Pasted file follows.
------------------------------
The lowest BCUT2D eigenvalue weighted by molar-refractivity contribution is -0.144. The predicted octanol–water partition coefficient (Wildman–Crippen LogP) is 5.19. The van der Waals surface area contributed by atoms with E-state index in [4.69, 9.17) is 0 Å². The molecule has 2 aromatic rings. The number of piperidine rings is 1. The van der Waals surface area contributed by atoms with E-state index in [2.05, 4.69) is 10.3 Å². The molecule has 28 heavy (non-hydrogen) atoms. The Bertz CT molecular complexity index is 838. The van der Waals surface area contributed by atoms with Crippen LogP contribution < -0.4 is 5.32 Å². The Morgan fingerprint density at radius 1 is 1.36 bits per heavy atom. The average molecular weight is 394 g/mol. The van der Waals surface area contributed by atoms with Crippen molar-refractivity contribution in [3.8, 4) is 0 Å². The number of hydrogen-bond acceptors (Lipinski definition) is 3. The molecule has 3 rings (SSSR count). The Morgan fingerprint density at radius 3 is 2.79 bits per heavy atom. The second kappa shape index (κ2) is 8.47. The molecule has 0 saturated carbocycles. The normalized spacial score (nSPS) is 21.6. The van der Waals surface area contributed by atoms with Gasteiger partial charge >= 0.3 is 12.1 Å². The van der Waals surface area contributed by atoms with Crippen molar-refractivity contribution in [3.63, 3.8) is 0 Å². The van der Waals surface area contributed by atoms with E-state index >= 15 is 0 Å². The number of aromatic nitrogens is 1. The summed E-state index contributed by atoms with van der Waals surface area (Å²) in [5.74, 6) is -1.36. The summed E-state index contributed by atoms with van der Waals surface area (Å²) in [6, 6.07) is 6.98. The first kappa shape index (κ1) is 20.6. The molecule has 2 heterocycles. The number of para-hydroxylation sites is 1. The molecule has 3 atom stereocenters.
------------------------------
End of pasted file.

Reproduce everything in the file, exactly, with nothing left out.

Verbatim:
The lowest BCUT2D eigenvalue weighted by molar-refractivity contribution is -0.144. The predicted octanol–water partition coefficient (Wildman–Crippen LogP) is 5.19. The van der Waals surface area contributed by atoms with E-state index in [4.69, 9.17) is 0 Å². The molecule has 2 aromatic rings. The number of piperidine rings is 1. The van der Waals surface area contributed by atoms with E-state index in [2.05, 4.69) is 10.3 Å². The molecule has 28 heavy (non-hydrogen) atoms. The Bertz CT molecular complexity index is 838. The van der Waals surface area contributed by atoms with Crippen LogP contribution < -0.4 is 5.32 Å². The Morgan fingerprint density at radius 1 is 1.36 bits per heavy atom. The average molecular weight is 394 g/mol. The van der Waals surface area contributed by atoms with Crippen molar-refractivity contribution in [3.8, 4) is 0 Å². The number of hydrogen-bond acceptors (Lipinski definition) is 3. The molecule has 3 rings (SSSR count). The Morgan fingerprint density at radius 3 is 2.79 bits per heavy atom. The second kappa shape index (κ2) is 8.47. The molecule has 0 saturated carbocycles. The normalized spacial score (nSPS) is 21.6. The van der Waals surface area contributed by atoms with Gasteiger partial charge >= 0.3 is 12.1 Å². The van der Waals surface area contributed by atoms with Crippen molar-refractivity contribution in [3.63, 3.8) is 0 Å². The van der Waals surface area contributed by atoms with E-state index >= 15 is 0 Å². The number of aromatic nitrogens is 1. The summed E-state index contributed by atoms with van der Waals surface area (Å²) in [5.74, 6) is -1.36. The summed E-state index contributed by atoms with van der Waals surface area (Å²) in [6, 6.07) is 6.98. The first kappa shape index (κ1) is 20.6. The molecule has 2 heterocycles. The number of para-hydroxylation sites is 1. The molecule has 3 atom stereocenters.